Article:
It’s also important to understand his state of mind. Pettitte had just signed a three-year, $31 million contract with the Astros when he blew out his elbow early in the 2004 season.
He couldn’t bring himself to admit his season was over and that he was going to be disappointing all those teammates and fans who were counting on him.
From the beginning of baseball’s steroid era, some of us have been waiting for one guy to come forward and explain why he did what he did. Here’s guessing Pettitte is about to learn how forgiving people can be.
Well, yeah, if he wins 15 games in pinstripes this season. Otherwise, forgiveness might not be on the menu. Don’t get me wrong, Pettitte seemed genuinely contrite yesterday, and unlike Eric Gagne, Paul Lo Duca or Jason Giambi, deserves credit for actually mentioning what he was apologizing for. But it’s a huge stretch to characterize the pitcher’s decision to use HGH as some kind of selfless act on the part of the-ultimate-team-player.
Surely Justice realizes coming back from an injury quickly and effectively not only enhances a player’s reputation, but is exactly the sort of thing that impacts future salaries. I’m not suggesting Pettitte needs to issue a refund to the Steinbrenner family — the Boss has profited quite nicely during the Steroid Era — but there’s a little more to this than merely wanting to make Uncle Drayton proud.
(sadly, I don’t think anyone at the Post photoshopped this)
With Keith Van Horn apparently willing to accept $4.3 million to do, well, absolutely nothing (not the first time he’s been overpaid, mind you), the Mavericks appear to be on the brink of acquiring Jason Kidd. The emotional Nets guard spoke with the New York Post’s Fred Kerber and proved to be a tad sentimental, if geographically challenged.
“The nicest thing is being given a fair shot going back to Dallas,” Kidd said. “I just want to give a team a chance to win … There’s no guarantees. You’ve got to be healthy and have the ball bounce your way … I look at myself as an easy fit. You don’t have to call my number. It’s just a matter of me getting the ball to them at the right time and doing the little things.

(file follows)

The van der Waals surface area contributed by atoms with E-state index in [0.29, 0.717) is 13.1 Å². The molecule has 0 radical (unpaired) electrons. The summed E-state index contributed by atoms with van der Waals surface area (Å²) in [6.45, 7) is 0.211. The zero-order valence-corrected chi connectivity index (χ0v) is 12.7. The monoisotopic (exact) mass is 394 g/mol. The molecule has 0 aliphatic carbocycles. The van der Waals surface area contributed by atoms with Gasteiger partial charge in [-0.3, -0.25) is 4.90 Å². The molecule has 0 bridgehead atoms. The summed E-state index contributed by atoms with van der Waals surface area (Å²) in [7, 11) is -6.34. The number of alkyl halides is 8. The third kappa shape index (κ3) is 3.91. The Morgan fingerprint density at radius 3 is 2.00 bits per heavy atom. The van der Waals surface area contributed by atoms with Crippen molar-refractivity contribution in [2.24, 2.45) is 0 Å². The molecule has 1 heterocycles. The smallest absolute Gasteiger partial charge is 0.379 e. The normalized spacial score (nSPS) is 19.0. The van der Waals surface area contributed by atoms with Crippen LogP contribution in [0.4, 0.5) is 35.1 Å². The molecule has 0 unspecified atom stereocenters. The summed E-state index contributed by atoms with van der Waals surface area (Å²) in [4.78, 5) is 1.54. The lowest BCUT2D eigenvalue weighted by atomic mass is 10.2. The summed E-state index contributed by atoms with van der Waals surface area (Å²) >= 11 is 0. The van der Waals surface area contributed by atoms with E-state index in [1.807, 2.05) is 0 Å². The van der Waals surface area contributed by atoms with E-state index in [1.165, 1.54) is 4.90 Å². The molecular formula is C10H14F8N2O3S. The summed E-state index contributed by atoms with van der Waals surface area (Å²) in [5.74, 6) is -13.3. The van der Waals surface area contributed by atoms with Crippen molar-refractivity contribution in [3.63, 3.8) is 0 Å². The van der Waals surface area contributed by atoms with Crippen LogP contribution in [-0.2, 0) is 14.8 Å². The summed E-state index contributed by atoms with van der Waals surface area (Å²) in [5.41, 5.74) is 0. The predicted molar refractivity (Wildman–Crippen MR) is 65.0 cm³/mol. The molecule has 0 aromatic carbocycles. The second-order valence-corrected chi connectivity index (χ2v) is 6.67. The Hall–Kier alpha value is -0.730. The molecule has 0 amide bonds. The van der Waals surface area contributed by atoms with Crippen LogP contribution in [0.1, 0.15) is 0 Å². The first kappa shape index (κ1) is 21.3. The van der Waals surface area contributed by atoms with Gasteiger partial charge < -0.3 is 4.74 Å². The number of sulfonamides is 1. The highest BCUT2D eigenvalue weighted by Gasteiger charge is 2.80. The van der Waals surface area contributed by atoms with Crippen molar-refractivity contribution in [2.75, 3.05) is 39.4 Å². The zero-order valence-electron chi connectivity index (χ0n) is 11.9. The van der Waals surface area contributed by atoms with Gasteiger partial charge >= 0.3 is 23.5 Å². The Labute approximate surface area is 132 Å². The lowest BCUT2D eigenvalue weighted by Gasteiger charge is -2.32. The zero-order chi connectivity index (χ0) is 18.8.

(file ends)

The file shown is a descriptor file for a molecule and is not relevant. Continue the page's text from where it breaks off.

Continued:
“Jersey is a great city. It doesn’t get its just [due]. The state itself. The golf is great. The fans were wonderful. I wish them the best of luck,” he said.
A planned monument honoring Hakeem Olajuwon is said to be “Muslim compliant” in that it will not feature a picture or likeness of the former Houston center. In a slightly related story, the rest of the Toyota Center will observe Common Sense Compliance by halting construction on a statue to honor Steve Novak.
“If we had the time and/or the resources,” writes Pro Football Talk’s Mike Florio, “we™d devote a chunk of it to finding out more about Matt Walsh.” And despite the above disclaimer, Florio asks a few questions so pertinent, even Brian McNamee thinks this Walsh guy is a little suspicious.
For starters, the contention that Walsh (above) secretly recorded conversations with Pats V.P. of player personnel Scott Pioli is great way to get a good feel for whether Walsh is a truth-teller. Walsh™s lawyer calls the rare public utterance from Pioli a œcomplete fabrication. So if the Pats and/or Pioli can prove that it happened, the failure of Walsh to tell the truth to his lawyer on that topic would be relevant in connection with an assessment of whether he™s telling the truth about what he might eventually tell Senator Arlen Specter (R-Pa.) or anyone else.
Other easily available information to scrutinize is Walsh™s bio for his current job. In it, he says that he œserved primarily as an Area Scout and Video Assistant from 1996-2003 with the Patriots. But Pioli told the Boston Globe that Walsh was never an Area Scout. So if the Pats and/or Pioli can prove this, it would be another strike against him.
In fact, Walsh™s overall bio requires the full-blown Fran Foley treatment. Based on the article regarding his then-looming nuptials, he was 28 in July 2004 and is a Gemini. Thus, he™s presently 31. Unless he pulled a Doogie Howser (or a Forrest Gump), it™s hard to cram everything he claims to have done into the period of time that would require him to get a college degree, play two years of pro hockey, train with the U.S. National Bobsled team, spend a year working for an Arena League team, seven with the Pats, one with NFL Europe, and then become an assistant golf pro in Hawaii.
The article about his wedding describes his time with the Pats as including œoperations, public relations, video/game planning, area scout. Game planning? Um. Okay.
Even worse, the East’s silver back looked a lot like the West’s white front, so it often looked like a player was being guarded by a member of his own team. There were also some surreal moments when two players came together and a composite third player seemed to form in between them. Was this the proverbial sixth man?
Hardwood Paroxysm was on the scene in New Orleans this weekend, and let it be said that no one else in the mainstream media has published nearly as many candid photographs of Taylor Hicks.